Photo by Paige Cody on Unsplash
“In order to get that feeling of flow, a writer needs to get in the zone and stay in the zone.” — Tracy Chevalier, in Swallowed by a Whale: How to Survive the Writing Life
The ‘zone’ means that you write with 100% concentration. You are on peak performance. Hours might go by and you haven’t even noticed. You’re fully immersed in your topic and work with maximum focus. Writing becomes effortless. How often do you feel like that?
If you’re like me, daily writing often feels like the opposite.
You get up in the morning, read your emails, check social media — and it’s almost lunch before you notice that you’ve wasted your time. If you’ve ever felt like that, try need to establish writing cues to tell your brain that it’s flow time.
Why writing cues work
Psychologist Wendy Wood at the University of Southern California shows that cues, or triggers, are the best way to support habits because they provide a habit-promoting context. “If you set up your world to be constant, recurring, and unwavering, then cues can be the jet fuel to make your new habits take off with stupendous speed,” Wood writes in her book Good Habits, Bad Habits.
By using the same cues your brain will filter out any obstacles and distractions because it’s trained to expect writing now.
Cues could be:
- alarm to start writing
- favourite snack
- your writer’s cardigan
- focus music (e.g. binaural beats)
- meditate before writing
- visualise that you’re writing in flow for 30 seconds
Create your own flow ritual with cues
Here are simple steps to find your best cues for writing.
- Step 1: Make a list of 5 things that get you into the flow easily (e.g. a clean desk).
- Step 2: Make a list of your top 5 distractions (e.g. email notifications).
- Step 3: Pick 3–5 things from that list, stick them together, and use this flow ritual for a week every time before you start writing.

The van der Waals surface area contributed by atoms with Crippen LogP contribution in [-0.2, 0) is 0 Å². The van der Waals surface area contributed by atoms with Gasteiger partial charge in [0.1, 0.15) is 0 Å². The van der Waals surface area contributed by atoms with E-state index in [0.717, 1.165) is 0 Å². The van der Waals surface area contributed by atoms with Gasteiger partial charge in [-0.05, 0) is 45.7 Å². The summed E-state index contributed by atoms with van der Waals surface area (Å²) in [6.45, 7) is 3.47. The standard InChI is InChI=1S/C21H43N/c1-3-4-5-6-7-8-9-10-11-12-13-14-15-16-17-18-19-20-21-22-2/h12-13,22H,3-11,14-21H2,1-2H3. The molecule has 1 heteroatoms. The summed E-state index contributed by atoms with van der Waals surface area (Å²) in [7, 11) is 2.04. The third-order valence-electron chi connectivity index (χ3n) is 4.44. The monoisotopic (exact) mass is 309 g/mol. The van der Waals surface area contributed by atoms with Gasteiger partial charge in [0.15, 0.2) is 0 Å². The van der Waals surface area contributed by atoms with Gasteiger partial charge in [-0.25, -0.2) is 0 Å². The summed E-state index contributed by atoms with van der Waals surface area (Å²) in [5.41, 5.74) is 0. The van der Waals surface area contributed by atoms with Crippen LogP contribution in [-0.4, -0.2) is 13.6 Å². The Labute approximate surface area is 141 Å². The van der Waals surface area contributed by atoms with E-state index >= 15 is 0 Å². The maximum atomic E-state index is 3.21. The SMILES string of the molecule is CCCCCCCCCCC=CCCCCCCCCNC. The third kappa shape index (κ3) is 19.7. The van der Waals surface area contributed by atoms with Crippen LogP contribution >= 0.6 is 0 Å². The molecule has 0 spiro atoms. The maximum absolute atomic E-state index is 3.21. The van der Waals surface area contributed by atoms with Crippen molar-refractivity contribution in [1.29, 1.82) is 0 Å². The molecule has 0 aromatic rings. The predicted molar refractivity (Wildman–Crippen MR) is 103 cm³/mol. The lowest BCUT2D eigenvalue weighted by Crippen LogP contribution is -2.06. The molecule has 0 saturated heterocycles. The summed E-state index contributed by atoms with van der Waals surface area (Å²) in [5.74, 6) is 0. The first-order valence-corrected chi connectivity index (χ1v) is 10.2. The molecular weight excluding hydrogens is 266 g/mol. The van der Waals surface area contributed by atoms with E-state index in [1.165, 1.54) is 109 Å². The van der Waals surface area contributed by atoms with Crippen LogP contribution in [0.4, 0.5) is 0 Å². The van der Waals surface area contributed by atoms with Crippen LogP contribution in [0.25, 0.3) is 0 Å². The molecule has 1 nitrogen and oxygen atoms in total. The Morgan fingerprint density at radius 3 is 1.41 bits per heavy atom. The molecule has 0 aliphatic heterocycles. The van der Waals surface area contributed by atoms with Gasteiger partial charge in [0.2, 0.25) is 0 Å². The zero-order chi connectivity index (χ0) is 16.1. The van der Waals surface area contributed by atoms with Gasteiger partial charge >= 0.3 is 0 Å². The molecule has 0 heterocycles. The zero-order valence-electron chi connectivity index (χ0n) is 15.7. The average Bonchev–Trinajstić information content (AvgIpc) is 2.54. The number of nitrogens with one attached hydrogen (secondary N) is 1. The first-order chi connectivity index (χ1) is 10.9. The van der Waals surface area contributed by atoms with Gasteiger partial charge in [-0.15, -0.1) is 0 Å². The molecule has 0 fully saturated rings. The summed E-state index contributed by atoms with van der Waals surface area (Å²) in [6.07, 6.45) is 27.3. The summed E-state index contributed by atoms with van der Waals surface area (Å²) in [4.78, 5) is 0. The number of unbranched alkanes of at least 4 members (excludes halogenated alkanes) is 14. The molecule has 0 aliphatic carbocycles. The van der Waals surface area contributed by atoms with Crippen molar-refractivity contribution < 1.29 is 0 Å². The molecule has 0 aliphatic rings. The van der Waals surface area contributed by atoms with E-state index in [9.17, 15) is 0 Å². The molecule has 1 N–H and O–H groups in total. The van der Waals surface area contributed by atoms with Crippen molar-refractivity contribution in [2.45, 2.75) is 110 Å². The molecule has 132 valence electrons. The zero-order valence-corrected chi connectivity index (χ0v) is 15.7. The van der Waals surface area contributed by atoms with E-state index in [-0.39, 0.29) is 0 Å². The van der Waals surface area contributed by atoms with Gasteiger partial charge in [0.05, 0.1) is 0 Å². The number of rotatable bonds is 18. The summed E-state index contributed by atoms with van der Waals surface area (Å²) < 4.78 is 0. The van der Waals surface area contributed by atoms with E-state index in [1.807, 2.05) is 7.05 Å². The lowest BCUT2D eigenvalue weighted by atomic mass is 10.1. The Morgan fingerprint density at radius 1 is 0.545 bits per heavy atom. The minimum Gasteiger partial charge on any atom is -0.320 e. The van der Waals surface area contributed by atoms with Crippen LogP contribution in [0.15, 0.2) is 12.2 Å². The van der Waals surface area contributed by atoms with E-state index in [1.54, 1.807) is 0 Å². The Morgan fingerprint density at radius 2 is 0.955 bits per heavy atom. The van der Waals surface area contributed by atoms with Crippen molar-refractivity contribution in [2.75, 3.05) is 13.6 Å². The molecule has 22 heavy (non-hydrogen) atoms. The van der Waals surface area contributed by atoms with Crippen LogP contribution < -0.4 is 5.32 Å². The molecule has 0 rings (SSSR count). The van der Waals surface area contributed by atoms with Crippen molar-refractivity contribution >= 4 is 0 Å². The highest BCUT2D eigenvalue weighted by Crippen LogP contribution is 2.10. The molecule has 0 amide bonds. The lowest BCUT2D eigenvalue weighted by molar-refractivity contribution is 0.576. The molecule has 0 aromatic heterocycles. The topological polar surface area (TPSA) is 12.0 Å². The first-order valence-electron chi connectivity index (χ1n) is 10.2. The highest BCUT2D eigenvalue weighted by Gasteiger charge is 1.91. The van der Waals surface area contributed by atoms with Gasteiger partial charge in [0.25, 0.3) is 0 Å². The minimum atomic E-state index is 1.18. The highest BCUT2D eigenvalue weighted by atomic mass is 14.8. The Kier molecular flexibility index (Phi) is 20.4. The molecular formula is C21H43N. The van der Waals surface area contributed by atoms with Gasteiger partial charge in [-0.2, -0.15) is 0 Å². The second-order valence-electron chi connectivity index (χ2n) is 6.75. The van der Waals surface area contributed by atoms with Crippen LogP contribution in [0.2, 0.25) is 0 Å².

I call this a flow ritual, and you find a template to use in my free 2023 planner. You can also write these on a post-it or create a phone background or laptop screensaver — keep them visible.
Here’s a tip that I use when I struggle with creating new habits:
Rewrite your cues into ‘After…. I will’ sentences as James Clear recommends in Atomic Habits. Here are my own writing cues as an example:
- Drink cue: After I make my coffee, I will sit at my desk and open my laptop.
- Breath cue: After I sit down at my desk, I take three breaths
- Micro goal cue: After I meditated, I will write down three micro-steps (e.g. open Scrivener, find the right paragraph, type one word)
And finally, after I have opened the document, I will take a sip of that hot steaming coffee and start typing the first word.
Design streaks to track your habits
“Without seeing progress, it’s all too easy to burn out and give up.“ — Dan Sullivan & Benjamin Hardy, The Gap and the Gain
There’s no use writing down new habits and then forgetting about them. I’ve done that, I admit, but there’s a better way: the “streak method”. It means you set yourself a challenge of 7, 21, 30 or 90 days and commit to using your new habit every day.
- Step 1: If you could build an ideal streak time of using your writing habit, what would that be? 7 days? 14 days? 90 days? Commit to something doable and simple, then mark the start and end-date in your calendar.
- Step 2: Create a streak template (you’ll find templates in my free 2023 planner) so that you have boxes to tick off each day, week, or month. Hang it above your desk and keep a log of how often you’ve used your habit.
Bonus tip: Find a buddy to join you
“Knowing that someone is watching can be a powerful motivator. You are less likely to procrastinate or give up.” — James Clear, Atomic Habits
Find one other person, or better a group, and start a little habit challenge with them. You can share the steps you took to find your writing cues and encourage them to set their own.
What works well is an email thread, messaging group, or using an app such as habitshare which lets you set up and share your habits with others.
It’s so much easier to stick to new habits when you have someone holding you accountable.